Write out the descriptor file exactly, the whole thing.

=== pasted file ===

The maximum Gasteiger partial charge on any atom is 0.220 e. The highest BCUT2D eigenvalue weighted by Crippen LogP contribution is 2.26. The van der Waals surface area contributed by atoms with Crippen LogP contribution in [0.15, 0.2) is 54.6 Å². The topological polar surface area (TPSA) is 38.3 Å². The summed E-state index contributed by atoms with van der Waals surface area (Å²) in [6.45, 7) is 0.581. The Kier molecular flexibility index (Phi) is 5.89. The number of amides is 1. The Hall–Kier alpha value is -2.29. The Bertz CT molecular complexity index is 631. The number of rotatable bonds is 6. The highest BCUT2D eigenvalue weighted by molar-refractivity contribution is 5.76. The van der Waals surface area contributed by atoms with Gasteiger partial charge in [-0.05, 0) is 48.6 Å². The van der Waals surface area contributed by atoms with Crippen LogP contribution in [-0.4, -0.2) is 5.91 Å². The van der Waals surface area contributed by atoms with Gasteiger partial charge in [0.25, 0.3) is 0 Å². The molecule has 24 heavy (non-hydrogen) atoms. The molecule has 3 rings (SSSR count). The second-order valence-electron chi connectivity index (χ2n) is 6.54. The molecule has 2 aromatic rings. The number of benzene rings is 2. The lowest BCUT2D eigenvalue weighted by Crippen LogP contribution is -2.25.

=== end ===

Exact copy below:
The maximum Gasteiger partial charge on any atom is 0.220 e. The highest BCUT2D eigenvalue weighted by Crippen LogP contribution is 2.26. The van der Waals surface area contributed by atoms with Crippen LogP contribution in [0.15, 0.2) is 54.6 Å². The topological polar surface area (TPSA) is 38.3 Å². The summed E-state index contributed by atoms with van der Waals surface area (Å²) in [6.45, 7) is 0.581. The Kier molecular flexibility index (Phi) is 5.89. The number of amides is 1. The Hall–Kier alpha value is -2.29. The Bertz CT molecular complexity index is 631. The number of rotatable bonds is 6. The highest BCUT2D eigenvalue weighted by molar-refractivity contribution is 5.76. The van der Waals surface area contributed by atoms with Gasteiger partial charge in [-0.05, 0) is 48.6 Å². The van der Waals surface area contributed by atoms with Crippen LogP contribution in [-0.4, -0.2) is 5.91 Å². The van der Waals surface area contributed by atoms with Gasteiger partial charge in [0.25, 0.3) is 0 Å². The molecule has 24 heavy (non-hydrogen) atoms. The molecule has 3 rings (SSSR count). The second-order valence-electron chi connectivity index (χ2n) is 6.54. The molecule has 2 aromatic rings. The number of benzene rings is 2. The lowest BCUT2D eigenvalue weighted by Crippen LogP contribution is -2.25.